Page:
Mr. Dupre, who taught industrial arts at the junior high school, was carrying a stack of Tandy Leathercraft kits to his office. I wasn’t a student of his – I had already taken industrial arts at Central Elementary (aka: Charles Drew High School before desegregation came to Eunice). But the striking yellow and black boxes of the leathercraft kits had so grabbed my attention that I pushed through my usual shyness* around people I don’t know and blurted out, “What are those?”
He explained what they were and that he was making them available to his students, but would be happy to sell one to me. I don’t remember what the whole kit cost back then, but I’m guessing it was under $20, which got you eight professional-grade leather-crafting tools, and eight leather items you would then make as you learned your new craft. Each item was pre-cut, and accompanied by a stamping pattern that you’d follow to decorate the leather; instructions about stitching the parts together; and how to finish the item with a layer of sealant.
The thought behind the kit was that, once you did these eight simple projects (a wallet, a key purse, a triangular coin purse, a luggage tag, and a comb case – the comb was included – among other small items) you would then graduate on to bigger leather projects you could order from the Tandy catalog. And that’s exactly what I did for the next several years.
I made belts, wrist-bands, men’s and women’s wallets, and several dozen handbags, which were a hot-selling item in Eliza’s Beauty Shop, where Momma was happy to share some of her merchandise counter space with me. Once I got the hang of the eight original crafting tools, I bought more tools, and refined the other components of the process. I bought interesting leather threads, colorful dyes, hardware (buckles, clasps, hinges, studs, etc.), and even graduated to having enough confidence to buy plain yards of leather on which I would have to cut out patterns I’d designed myself. In a very short time, I was able to keep the leather and related items coming in the mail from Fort Worth (where the Tandy company is based). Bill, whose job at Tandy must have been fulfillment, often scribbled little notes of encouragement on the receipts included in my order.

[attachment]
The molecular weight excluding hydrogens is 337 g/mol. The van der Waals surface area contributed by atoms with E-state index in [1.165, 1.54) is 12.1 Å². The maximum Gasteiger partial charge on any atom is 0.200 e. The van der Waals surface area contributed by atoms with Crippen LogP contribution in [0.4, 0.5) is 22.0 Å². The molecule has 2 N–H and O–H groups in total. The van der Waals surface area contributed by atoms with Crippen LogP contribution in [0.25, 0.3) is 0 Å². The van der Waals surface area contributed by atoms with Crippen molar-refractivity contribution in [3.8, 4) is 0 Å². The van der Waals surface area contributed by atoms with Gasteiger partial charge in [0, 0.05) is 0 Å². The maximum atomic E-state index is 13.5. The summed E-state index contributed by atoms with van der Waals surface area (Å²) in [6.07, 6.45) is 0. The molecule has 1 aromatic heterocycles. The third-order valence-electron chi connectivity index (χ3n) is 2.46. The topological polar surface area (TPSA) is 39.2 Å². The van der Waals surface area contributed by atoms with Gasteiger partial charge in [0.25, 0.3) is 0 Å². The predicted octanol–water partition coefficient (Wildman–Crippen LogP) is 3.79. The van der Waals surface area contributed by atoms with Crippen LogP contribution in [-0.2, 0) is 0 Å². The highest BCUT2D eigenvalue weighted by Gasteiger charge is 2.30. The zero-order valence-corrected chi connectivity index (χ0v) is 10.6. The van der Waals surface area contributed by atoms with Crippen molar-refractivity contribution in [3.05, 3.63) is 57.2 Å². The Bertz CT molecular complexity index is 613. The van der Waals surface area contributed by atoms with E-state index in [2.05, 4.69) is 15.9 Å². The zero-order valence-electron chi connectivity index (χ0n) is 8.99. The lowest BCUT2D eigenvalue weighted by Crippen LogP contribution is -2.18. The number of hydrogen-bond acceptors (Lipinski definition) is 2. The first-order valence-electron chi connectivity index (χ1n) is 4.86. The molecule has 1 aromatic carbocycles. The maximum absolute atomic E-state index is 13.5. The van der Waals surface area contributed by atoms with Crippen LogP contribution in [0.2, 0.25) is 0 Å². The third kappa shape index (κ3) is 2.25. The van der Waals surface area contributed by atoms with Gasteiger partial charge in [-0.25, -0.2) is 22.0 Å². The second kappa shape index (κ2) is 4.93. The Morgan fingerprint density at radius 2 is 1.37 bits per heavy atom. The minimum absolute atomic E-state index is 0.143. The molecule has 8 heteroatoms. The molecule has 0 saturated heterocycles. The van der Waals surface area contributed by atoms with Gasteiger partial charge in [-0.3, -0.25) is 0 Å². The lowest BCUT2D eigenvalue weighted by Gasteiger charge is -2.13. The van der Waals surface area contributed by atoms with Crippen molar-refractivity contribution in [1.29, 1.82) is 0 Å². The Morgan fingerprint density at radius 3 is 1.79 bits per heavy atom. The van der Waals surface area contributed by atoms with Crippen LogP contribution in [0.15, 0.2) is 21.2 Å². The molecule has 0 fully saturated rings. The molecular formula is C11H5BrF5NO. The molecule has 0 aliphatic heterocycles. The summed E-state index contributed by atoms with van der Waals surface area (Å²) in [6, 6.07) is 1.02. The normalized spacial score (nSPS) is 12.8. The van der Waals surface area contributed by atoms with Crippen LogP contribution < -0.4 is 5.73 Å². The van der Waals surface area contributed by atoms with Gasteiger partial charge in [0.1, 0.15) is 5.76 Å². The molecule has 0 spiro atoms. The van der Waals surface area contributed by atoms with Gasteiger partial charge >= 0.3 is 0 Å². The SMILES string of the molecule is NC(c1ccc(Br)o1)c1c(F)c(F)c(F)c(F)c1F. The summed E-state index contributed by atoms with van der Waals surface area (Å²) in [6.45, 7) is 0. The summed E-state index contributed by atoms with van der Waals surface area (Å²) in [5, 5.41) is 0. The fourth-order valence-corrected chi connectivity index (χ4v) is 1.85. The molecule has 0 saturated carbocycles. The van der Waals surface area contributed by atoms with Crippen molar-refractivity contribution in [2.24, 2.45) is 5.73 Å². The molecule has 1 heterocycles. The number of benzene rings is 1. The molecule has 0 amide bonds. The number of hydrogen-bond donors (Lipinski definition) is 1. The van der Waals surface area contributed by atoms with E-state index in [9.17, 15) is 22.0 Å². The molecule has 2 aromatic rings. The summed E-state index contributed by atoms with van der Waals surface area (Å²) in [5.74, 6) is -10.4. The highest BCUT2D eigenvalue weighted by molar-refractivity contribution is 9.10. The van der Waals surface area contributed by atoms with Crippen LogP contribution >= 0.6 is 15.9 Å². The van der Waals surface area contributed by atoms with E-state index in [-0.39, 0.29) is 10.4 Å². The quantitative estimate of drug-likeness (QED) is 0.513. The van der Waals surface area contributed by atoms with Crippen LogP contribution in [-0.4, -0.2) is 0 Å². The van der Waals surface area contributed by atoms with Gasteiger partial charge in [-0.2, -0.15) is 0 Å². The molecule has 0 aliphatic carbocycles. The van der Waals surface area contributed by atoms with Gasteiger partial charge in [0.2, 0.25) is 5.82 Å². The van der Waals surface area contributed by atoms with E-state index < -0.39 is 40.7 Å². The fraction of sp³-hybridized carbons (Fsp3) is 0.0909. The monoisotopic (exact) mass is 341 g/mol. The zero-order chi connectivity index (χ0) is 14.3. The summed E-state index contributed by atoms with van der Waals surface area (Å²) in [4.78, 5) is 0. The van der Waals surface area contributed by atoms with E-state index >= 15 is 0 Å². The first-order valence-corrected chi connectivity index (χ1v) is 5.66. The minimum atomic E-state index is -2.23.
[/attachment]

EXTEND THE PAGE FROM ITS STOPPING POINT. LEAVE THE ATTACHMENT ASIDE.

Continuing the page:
Unfortunately, those were the days of Polaroids and 35 millimeter cameras – and not of the instant digital magic on all of our cell phones – so I don’t have actual images from my time as a leather-crafter. The images here all came from the interwebs (I may end up in jail – but I figure I already have a craft, so I would be popular with my fellow inmates). That said, the photo of the leather camera box I made back then was taken on my i-phone just now. So you’ll have to trust me and lather up your capacity to imagine the styles of the ’70s that influenced my work: paisley, flower-power, and lots of psychedelic-ness everywhere you looked.
Eventually, I put away the leathercraft kit and moved on to other amusements. What’s your hobby? Are you crafty? Do tell.
*I know people who will wonder how I can describe myself as shy, but back then, though I was one of the class clowns, and was quite eager to make a spectacle of myself whenever the opportunity arose, inside I was just another terrified thirteen-year-old.
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5 thoughts on “Warm Leatherette”
Once again you surprise me by adding to your groovy list of skills/talents. I could smell the leatherette as I read your essay!
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I too bought one of those kits. I made all of the starter projects, and bought a few others. A wallet or two, and a campfire bench. We took a class trip to New Orleans with the French club, and there was a Tandy outlet on Canal Street in New Orleans. I went there and bought a few items. I remember liking to do that craft, and being pleased with the results. Peggy still has the coin purse that I made for her. I don’t know if anything else has survived. Thanks for the memories!
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Ha! Same here – nothing really survived except my camera box. I know I underpriced all the stuff in Momma’s shop – I had no idea about markups so I just charged enough to get another kit and do it all over again.
I couldn’t even make it in the Boy Scouts because I couldn’t build a simple birdhouse. There were probably other reasons. Most adults considered me a bad influence.
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teeheehee. I agree with most adults, Gary. Heehee.